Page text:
By Martin H. Bosworth ConsumerAffairs.Com
Cell phone users frustrated by unsolicited ads and text messages may have some relief at last. The Arizona Court of Appeals upheld a ruling that unsolicited text messaging to a cell phone violates federal laws against telemarketing.
The three-judge panel ruled that Arizona-based Acacia Mortgage Corporation violated the Telephone Consumer Protection Act (TCPA) of1991 when it sent two unsolicited text messages to local businessman Rodney L. Joffe.
The court's ruling stated that text-based short messaging services (SMS) constituted a "call," just as a voice call or "autodialed" message would.
Acacia had argued that the TCPA could not have anticipated technological advances such as text messaging or e-mail when it was enacted, and thus did not apply.
The judges disagreed, stating in their opinion that, "Congress intended the TCPA to apply to advances in automatic telephone dialing technology and to the use of that technology to disrupt the privacy of residential (and business) telephone subscribers. Protecting the privacy of the home from unwarranted and unrequested intrusions constitutes a significant governmental interest."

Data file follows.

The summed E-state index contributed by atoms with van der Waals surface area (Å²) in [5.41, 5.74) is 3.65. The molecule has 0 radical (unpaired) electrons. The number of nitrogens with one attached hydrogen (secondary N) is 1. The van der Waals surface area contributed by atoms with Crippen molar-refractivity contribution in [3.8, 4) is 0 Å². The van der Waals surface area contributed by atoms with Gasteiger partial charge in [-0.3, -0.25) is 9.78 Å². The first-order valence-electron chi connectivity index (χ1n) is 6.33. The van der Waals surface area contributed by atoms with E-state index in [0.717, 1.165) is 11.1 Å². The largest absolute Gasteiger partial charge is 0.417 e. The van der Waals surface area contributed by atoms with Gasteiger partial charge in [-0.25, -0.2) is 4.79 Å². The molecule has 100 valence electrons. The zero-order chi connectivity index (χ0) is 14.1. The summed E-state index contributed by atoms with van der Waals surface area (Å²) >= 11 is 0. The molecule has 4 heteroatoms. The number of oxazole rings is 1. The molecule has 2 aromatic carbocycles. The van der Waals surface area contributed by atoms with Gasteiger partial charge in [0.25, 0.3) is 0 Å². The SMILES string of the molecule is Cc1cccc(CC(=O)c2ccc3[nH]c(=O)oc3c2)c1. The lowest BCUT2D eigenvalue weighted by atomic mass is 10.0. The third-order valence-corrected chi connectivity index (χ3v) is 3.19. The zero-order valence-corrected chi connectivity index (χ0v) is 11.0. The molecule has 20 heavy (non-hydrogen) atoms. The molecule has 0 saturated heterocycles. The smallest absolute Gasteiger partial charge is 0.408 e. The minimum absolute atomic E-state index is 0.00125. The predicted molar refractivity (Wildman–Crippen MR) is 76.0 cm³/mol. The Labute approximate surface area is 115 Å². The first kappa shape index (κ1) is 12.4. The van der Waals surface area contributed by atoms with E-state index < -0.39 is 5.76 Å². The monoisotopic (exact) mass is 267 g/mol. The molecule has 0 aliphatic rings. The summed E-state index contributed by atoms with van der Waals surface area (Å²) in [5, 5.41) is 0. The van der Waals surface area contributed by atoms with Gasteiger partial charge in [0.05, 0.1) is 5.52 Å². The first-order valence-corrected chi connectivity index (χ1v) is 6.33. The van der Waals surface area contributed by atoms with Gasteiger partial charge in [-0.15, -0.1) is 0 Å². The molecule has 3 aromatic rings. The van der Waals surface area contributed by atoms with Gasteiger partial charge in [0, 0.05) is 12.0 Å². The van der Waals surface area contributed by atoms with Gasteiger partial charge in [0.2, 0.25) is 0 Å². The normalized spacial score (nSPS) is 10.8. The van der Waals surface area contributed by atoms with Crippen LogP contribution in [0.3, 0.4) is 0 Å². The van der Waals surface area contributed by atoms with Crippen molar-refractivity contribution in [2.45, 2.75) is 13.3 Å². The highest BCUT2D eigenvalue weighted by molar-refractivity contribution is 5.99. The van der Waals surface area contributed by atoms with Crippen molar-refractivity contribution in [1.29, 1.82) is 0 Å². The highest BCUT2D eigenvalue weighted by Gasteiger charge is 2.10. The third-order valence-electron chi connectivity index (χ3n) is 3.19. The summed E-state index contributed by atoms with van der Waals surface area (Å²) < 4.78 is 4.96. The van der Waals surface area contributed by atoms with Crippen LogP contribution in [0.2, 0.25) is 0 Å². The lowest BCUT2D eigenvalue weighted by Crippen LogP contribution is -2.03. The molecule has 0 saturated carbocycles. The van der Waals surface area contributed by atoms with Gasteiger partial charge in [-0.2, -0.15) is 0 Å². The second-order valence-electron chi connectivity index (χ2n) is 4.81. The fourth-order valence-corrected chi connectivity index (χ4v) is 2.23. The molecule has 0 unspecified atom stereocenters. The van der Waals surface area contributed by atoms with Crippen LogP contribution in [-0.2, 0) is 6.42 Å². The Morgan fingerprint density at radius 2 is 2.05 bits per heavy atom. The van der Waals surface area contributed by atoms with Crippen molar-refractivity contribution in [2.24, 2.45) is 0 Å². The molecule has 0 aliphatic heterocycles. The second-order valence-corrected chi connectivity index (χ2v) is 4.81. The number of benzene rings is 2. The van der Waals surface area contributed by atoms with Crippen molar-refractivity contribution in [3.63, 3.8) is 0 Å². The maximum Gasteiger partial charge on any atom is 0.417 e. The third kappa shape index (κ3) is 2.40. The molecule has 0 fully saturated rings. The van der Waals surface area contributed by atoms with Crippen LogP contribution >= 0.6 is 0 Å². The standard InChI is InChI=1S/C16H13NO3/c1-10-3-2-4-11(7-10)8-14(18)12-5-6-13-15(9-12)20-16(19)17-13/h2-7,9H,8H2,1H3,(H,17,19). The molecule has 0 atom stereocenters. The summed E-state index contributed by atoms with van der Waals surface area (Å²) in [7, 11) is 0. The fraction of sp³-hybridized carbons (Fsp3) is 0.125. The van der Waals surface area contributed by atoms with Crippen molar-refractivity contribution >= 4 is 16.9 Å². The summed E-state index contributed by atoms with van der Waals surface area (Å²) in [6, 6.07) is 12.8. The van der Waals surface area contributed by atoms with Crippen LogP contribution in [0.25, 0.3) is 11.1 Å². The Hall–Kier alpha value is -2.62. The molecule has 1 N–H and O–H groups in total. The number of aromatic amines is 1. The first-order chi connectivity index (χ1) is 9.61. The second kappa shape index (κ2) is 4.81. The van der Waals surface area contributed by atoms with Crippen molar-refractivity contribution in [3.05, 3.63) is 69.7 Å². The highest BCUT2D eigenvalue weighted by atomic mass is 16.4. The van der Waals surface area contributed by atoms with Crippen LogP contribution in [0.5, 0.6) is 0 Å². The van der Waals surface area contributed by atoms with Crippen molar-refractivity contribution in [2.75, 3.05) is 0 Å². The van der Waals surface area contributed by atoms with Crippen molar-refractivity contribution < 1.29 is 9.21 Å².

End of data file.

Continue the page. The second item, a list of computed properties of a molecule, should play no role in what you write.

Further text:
Joffe filed suit against Acacia in 2001, and was awarded a pretrial judgment which Acacia appealed. Joffe was petitioning the court to grant class action status to his lawsuit at the time of the appeal decision.
The case will now return to the trial court. If Acacia appeals the ruling, the case could be taken to the state Supreme Court.
Joffe's business ventures have included fighting spam proliferation from direct marketers and establishing ethical guidelines for solicitations. His company, Whitehat Inc., designs marketing structures for companies to advertise without resorting to spam or junk mail.
"We make sure companies perform e-mail marketing appropriately and with permission," Joffe told ConsumerAffairs.Com.
Companies such as Jamster have come under fire from consumers and anti-spam advocates for sending unsolicited e-mails or text messages to unsuspecting phone subscribers, and in some cases charging the subscriber even if they haven't purchased anything from the service.
Joffe commented that since the lawsuit was filed, he has received "1 or 2 spams on his cellphone in the past four years. I think they got the hint I was not the right person to be targeting."
Asked if the court ruling might set a precedent against companies sending unsolicited text messages or e-mails, Joffe replied, "I sure as hell hope so!"
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